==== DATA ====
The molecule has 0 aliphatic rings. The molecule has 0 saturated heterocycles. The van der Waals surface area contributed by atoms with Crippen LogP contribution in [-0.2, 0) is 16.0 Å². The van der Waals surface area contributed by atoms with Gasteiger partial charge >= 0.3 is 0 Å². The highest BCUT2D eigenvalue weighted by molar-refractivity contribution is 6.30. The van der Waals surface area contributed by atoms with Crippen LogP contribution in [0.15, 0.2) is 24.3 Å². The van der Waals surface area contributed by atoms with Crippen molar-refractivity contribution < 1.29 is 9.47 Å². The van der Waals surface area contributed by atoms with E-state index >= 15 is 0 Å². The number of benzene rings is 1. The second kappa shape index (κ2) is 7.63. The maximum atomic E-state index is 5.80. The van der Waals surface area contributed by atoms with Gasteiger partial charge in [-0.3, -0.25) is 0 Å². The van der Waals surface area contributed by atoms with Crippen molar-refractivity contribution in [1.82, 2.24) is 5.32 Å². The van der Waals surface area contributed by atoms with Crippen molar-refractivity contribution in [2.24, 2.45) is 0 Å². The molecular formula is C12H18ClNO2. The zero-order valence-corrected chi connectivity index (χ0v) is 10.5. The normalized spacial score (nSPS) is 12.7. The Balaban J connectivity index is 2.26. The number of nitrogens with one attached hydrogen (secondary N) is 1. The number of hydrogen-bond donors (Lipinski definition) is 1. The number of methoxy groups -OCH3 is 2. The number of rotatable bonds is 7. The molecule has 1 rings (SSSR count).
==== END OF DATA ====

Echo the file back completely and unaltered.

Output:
The molecule has 0 aliphatic rings. The molecule has 0 saturated heterocycles. The van der Waals surface area contributed by atoms with Crippen LogP contribution in [-0.2, 0) is 16.0 Å². The van der Waals surface area contributed by atoms with Gasteiger partial charge >= 0.3 is 0 Å². The highest BCUT2D eigenvalue weighted by molar-refractivity contribution is 6.30. The van der Waals surface area contributed by atoms with Crippen LogP contribution in [0.15, 0.2) is 24.3 Å². The van der Waals surface area contributed by atoms with Crippen molar-refractivity contribution < 1.29 is 9.47 Å². The van der Waals surface area contributed by atoms with E-state index >= 15 is 0 Å². The number of benzene rings is 1. The second kappa shape index (κ2) is 7.63. The maximum atomic E-state index is 5.80. The van der Waals surface area contributed by atoms with Gasteiger partial charge in [-0.3, -0.25) is 0 Å². The van der Waals surface area contributed by atoms with Crippen molar-refractivity contribution in [1.82, 2.24) is 5.32 Å². The van der Waals surface area contributed by atoms with Crippen molar-refractivity contribution in [2.24, 2.45) is 0 Å². The molecular formula is C12H18ClNO2. The zero-order valence-corrected chi connectivity index (χ0v) is 10.5. The normalized spacial score (nSPS) is 12.7. The Balaban J connectivity index is 2.26. The number of nitrogens with one attached hydrogen (secondary N) is 1. The number of hydrogen-bond donors (Lipinski definition) is 1. The number of methoxy groups -OCH3 is 2. The number of rotatable bonds is 7. The molecule has 1 rings (SSSR count).